When Roger Curtis was named president of Michigan International Speedway in 2006, the fastest track on the NASCAR circuit was coming off its largest expansion, including luxury suites, a Champion’s Club, and an expansive fan plaza. But there was one fact Curtis found troubling: Outside of race days, the track and the surrounding 1,400 acres of property were being used only 75 days of the year.
“We’d have these great crowds come in three times a year, and then we’d be empty for days on end,” Curtis says. “Our goal was to increase the number of non-racing event days, but how do you do that when you’re 80 miles from Detroit? There’s a lot of competition with major league sports, concert venues, casinos, theaters, culture, and the northern Michigan resort activity.”
Apart from adding more events, which doesn’t happen overnight given the logistics and long lead times in setting up concerts, festivals, food shows, and sponsors, Curtis worked on a more immediate concern. Due to a variety of factors, traffic jams before and after major events were problematic.
“I had been coming to MIS as a race fan for many years, and I could see traffic was a problem even then,” says
Curtis, who at one time studied nuclear engineering before switching gears to motorsports marketing in 1991. “It was a huge issue. We rolled up our sleeves with the Michigan Department of Transportation, and almost overnight we went from the worst traffic of all NASCAR tracks to the best.”
Next up was an extensive marketing campaign to better diversify the track offerings. On non-race days, driving schools dominated the schedule. Over time, the track added events built around fan experiences, including historic car festivals, motorcycle racing, concerts, food and wine shows, fishing tournaments, and high school competitions.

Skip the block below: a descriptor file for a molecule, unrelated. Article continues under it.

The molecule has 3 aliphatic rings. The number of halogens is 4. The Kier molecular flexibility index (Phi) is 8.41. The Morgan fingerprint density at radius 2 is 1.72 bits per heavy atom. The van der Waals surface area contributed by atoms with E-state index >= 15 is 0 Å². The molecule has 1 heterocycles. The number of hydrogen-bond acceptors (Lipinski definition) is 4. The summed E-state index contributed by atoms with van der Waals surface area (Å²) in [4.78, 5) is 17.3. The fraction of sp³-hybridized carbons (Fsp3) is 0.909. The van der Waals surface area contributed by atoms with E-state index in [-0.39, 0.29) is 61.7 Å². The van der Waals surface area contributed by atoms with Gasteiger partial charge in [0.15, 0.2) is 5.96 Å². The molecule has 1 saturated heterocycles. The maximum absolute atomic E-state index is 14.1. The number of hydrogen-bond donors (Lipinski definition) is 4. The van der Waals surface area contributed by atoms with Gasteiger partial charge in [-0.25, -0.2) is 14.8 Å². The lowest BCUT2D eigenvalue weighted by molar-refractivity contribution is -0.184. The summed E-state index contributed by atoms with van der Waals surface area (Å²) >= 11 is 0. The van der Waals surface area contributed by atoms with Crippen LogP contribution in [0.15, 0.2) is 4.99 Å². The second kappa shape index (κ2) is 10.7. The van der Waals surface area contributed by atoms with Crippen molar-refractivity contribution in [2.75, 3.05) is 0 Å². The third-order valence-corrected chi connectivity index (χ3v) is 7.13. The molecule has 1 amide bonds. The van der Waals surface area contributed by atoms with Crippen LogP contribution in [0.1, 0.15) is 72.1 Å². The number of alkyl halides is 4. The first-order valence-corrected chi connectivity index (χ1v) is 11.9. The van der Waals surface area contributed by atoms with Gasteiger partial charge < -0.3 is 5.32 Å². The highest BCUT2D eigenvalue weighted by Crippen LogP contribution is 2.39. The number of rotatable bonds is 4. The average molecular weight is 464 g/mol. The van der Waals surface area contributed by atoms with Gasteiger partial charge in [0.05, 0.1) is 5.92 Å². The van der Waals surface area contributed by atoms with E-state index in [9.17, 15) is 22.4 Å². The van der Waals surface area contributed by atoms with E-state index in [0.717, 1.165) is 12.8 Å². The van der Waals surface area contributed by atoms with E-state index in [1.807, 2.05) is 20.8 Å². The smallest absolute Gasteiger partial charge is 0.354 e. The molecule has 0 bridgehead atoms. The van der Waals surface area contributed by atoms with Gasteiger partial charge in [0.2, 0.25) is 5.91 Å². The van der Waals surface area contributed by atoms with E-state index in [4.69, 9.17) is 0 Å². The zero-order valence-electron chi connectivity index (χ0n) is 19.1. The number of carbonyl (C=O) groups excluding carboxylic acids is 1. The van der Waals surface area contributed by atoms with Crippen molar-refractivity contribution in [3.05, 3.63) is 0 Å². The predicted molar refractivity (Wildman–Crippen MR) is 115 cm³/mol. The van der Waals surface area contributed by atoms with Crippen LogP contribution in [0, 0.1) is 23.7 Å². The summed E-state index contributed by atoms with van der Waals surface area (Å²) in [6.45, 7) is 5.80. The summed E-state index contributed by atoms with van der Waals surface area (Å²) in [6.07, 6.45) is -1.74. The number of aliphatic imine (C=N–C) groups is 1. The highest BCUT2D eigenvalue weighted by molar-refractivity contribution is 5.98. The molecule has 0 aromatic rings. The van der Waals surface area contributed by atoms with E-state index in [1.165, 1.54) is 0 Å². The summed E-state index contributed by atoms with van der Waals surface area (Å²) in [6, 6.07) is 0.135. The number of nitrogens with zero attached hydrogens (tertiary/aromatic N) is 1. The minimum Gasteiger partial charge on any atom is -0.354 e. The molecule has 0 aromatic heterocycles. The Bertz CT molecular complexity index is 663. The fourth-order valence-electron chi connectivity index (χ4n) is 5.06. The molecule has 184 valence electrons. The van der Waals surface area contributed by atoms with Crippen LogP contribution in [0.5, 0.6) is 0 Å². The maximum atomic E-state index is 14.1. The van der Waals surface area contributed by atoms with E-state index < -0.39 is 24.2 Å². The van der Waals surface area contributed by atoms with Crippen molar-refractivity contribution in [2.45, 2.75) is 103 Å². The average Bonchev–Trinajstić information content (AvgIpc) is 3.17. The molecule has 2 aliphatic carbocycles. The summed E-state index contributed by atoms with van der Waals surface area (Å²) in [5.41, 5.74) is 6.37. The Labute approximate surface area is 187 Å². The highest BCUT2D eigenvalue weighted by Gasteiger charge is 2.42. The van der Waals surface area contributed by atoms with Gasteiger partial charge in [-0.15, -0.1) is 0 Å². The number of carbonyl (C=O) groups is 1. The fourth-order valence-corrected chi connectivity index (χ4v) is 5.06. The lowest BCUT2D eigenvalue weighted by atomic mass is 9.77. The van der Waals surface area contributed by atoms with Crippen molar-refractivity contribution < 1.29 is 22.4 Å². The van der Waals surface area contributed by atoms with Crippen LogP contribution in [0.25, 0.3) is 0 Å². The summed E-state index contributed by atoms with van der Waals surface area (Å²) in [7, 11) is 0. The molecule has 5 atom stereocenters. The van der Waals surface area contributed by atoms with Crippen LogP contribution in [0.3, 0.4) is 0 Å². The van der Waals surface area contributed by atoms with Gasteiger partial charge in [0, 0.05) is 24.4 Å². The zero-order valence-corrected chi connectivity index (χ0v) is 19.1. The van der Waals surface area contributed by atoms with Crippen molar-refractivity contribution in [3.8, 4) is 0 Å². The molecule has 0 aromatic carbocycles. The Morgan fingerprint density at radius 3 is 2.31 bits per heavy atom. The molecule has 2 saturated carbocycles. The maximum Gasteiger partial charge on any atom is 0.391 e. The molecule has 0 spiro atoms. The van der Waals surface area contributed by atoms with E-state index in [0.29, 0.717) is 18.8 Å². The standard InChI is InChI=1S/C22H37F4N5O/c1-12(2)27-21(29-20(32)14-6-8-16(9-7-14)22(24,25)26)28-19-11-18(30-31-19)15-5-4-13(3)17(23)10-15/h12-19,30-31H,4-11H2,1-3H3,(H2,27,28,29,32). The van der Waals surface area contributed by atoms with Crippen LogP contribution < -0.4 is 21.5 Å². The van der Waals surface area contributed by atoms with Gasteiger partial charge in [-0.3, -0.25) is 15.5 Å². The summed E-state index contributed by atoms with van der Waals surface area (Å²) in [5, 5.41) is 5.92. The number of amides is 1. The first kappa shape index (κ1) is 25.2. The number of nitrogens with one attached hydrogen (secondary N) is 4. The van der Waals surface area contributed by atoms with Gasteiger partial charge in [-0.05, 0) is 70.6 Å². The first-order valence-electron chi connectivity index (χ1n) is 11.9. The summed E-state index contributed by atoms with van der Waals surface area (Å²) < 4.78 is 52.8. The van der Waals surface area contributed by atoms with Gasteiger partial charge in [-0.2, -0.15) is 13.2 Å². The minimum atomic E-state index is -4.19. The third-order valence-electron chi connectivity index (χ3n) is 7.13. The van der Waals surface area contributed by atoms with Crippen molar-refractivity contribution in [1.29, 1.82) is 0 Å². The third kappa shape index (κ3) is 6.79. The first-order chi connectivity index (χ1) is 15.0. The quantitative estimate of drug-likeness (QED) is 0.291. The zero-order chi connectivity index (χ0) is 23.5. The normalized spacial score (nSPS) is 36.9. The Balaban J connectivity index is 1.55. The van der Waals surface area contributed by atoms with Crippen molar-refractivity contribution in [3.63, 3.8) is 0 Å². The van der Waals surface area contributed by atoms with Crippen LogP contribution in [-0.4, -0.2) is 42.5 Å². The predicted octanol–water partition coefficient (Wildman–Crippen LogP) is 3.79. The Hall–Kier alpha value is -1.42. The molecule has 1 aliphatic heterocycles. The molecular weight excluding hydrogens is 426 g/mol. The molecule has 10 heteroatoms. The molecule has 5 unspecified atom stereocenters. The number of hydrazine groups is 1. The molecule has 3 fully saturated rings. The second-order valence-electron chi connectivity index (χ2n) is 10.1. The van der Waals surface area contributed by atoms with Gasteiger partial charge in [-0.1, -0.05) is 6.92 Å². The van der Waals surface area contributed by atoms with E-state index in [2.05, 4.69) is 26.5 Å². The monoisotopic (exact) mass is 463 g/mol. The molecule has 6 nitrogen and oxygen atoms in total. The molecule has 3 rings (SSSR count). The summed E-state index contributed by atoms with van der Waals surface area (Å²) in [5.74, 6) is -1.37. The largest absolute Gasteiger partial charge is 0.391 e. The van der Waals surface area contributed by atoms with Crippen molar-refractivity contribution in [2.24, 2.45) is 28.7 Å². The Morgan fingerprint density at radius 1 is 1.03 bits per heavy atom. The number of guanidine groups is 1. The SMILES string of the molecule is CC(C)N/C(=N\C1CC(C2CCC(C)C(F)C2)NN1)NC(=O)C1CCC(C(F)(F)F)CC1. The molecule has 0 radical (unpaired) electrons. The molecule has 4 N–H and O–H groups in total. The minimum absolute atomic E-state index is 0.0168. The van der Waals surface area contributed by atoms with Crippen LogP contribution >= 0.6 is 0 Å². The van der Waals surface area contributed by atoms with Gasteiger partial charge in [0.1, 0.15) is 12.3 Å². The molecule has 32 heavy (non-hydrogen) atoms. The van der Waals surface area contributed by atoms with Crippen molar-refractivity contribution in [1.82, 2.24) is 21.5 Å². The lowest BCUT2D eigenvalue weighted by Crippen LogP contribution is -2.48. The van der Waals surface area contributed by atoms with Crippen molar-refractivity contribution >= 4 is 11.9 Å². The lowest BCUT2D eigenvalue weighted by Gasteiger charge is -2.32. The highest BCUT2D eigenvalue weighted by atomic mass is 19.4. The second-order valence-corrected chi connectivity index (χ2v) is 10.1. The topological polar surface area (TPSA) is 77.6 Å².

The track received a huge boost in 2010 when it hosted X Prize, a global competition of super-efficient vehicles all aiming to win $10 million in prize money. Curtis says X Prize opened the track up to more automotive testing, especially as it relates to R&D and autonomous driving.
“Auto testing doesn’t bring in a huge amount of money for us, but the overall marketing raises our profile,” Curtis says. “Otherwise that work would go to Ohio, Virginia, Texas, or California. Our wine and beer festival is now four years old, and growing. For concerts, we try to do two- and three-day events so that fans have a great lineup, and they can use our campground areas.”
As a result, MIS now offers a packed schedule with 237 non-race-day events — more than three times what was on the schedule eight years ago. Outside of holidays, the track hopes to offer a full year of activities in the next three years. To reach that goal, MIS recently completed $17 million in corporate hospitality improvements, including upgrading all 46 suites, which are located along pit row and above the grandstands.
The suites were designed with flexibility in mind — tables and chairs can be easily moved for a meeting before the race, and then reconfigured to provide optimal viewing. In addition, food and beverage selections were upgraded, and more experiences like visiting victory lane immediately following a race are offered.
In the campground areas, more space was opened up to luxury motorhomes and motor coaches, while a special area called the Apex was added so campers can view the race between turns 3 and 4. Located on the outside of the track, guests can enjoy water and electric hook-ups, concierge service, and other amenities.
“We are a Fortune 500 facility but we didn’t have a strong regional focus when I arrived,” Curtis says. “ We do now. Our annual economic impact is $300 million, and our goal is to be seen as Michigan’s hometown team.” db